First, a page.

Created with Sketch.
55 minutes | 5 days ago
JIB/JAB - Episode 21: Yasuyuki Yoshida on Japanese Perspectives on the Jus ad Bellum Regime
A conversation with Yasuyuki Yoshida, Professor of International Law at Takaoka University in Toyama Japan, and former Capt.(N) in the Japanese Maritime Self-Defence Force, discusses Japan's posture on various aspects of the jus ad bellum regime, and whether or how its position may have changed as a result of the "reinterpretation" of Article 9 of the Constitution of Japan. Article 9 renounces the threat or use of force, and has long been understood to prohibit any collective self-defense or use of force authorized by the UN, but in 2014 the government "reinterpreted" it to relax its constraints. We discuss how the new policy relates to the jus ad bellum. The discussion includes surprising insights on how Japan would view a Chinese incursion on the Senkaku Islands, whether Japan would help defend Taiwan, and whether the US could invoke collective self-defense of Japan for preemptive strikes on North Korea. Fascinating conversation! For the materials discussed, visit our website at: https://jibjabpodcast.com
61 minutes | 22 days ago
JIB/JAB - Episode 20 - Rebecca Ingber on Legally Sliding into War
A conversation with Rebecca Ingber, Professor of Law at Yeshiva University's Cardozo School of Law, and formerly a lawyer in the Office of Legal Advisor in the U.S. Department of State. We discuss a recent essay in which Rebecca examines how international and domestic law operate together to facilitate the incremental moves by which the U.S. initiates, expands, and extends armed conflicts. The process involves legal justifications and rationales for each step towards war, with legal interpretations that, while made in good faith, are often strained and even beyond the pale. What is more, Congress and the courts tend to look to the international law principles as limitations on executive branch conduct, but then there is little check on how the executive branch lawyers interpret and expands such principles — and all of this focus on legal justification displaces a necessary and deeper policy analysis of the reasons for engaging in armed conflict. In exploring these issues, we also talk about whether legal scholars are fulfilling their role of keeping the government honest in its interpretation of international law, where exactly within the government such decisions get made, and why and how different areas of law get conflated and confused in the justifications for war! For links to materials and reading recommendations, visit our website at: http://jibjabpodcast.com.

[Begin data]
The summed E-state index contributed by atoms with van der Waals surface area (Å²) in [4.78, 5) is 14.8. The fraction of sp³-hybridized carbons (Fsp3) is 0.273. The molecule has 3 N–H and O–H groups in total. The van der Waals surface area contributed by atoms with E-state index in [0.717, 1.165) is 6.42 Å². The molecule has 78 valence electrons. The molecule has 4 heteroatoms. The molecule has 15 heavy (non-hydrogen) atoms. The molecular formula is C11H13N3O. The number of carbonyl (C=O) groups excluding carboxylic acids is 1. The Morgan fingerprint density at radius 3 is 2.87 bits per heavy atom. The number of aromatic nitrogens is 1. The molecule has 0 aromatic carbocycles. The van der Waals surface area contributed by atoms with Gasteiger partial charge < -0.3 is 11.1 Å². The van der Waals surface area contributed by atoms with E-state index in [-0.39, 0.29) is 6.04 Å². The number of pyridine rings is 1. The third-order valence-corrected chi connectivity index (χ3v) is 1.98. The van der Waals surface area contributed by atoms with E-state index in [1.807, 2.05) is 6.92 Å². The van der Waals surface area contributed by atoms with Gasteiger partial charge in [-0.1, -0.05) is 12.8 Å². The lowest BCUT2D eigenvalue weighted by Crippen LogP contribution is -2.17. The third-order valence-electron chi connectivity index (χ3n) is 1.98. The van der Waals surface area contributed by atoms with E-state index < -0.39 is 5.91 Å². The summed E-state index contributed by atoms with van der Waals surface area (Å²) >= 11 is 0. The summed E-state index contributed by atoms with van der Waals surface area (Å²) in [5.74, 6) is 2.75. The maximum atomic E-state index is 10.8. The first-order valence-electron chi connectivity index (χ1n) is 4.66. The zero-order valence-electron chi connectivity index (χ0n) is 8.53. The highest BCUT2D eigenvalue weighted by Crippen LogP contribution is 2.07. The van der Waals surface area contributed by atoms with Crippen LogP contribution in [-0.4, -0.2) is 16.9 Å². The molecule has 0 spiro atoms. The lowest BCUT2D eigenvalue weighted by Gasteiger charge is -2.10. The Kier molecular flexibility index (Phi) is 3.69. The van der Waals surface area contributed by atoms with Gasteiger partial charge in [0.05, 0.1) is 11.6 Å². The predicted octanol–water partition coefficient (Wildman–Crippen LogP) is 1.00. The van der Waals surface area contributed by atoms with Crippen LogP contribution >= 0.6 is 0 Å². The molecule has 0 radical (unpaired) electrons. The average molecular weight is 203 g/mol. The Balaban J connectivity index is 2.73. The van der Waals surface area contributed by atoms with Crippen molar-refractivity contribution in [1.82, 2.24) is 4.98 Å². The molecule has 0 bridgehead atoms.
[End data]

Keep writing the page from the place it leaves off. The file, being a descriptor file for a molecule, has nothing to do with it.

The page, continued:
50 minutes | a month ago
JIB/JAB - Episode 19: Sarah Holewinski on U.S. Mitigation of Harm to Civilians in Armed Conflict
A conversation with Sarah Holewinski, the Washington Director at Human Rights Watch, and formerly the Director of CIVIC (Civilians in Conflict). In between those two roles she served under then U.S. Ambassador to the United Nations, Samantha Power, and as special advisor on human rights in the Chairman's Office of the Joint Staff in the Department of Defense. We begin by discussing an essay Sarah published in Foreign Affairs in 2013, in which she argued that the U.S. could do much more to mitigate harm to civilians in the armed conflicts in Afghanistan and Iraq, and that it had ethical and strategically self-interested reasons for doing so. She revisited the issue in a very recent blog post in Just Security, in which she argued that little has changed. Drawing on her experience in the Pentagon, we explore how and why the U.S. has failed to establish either formal policy or leadership positions within DoD to ensure greater protection for civilians; as well as why there is a tendency in the military to deny any and all claims of civilian harm, and a general failure to adequately investigate such claims or accept outside evidence in support of them. Finally, we discuss a simulation that she designed which revealed a rather disturbing tendency on the part of government officials to take positions on issues that they thought were expected of their role, rather than positions that they thought were right. For links to materials and reading recommendations, visit our website at: http://jibjabpodcast.com.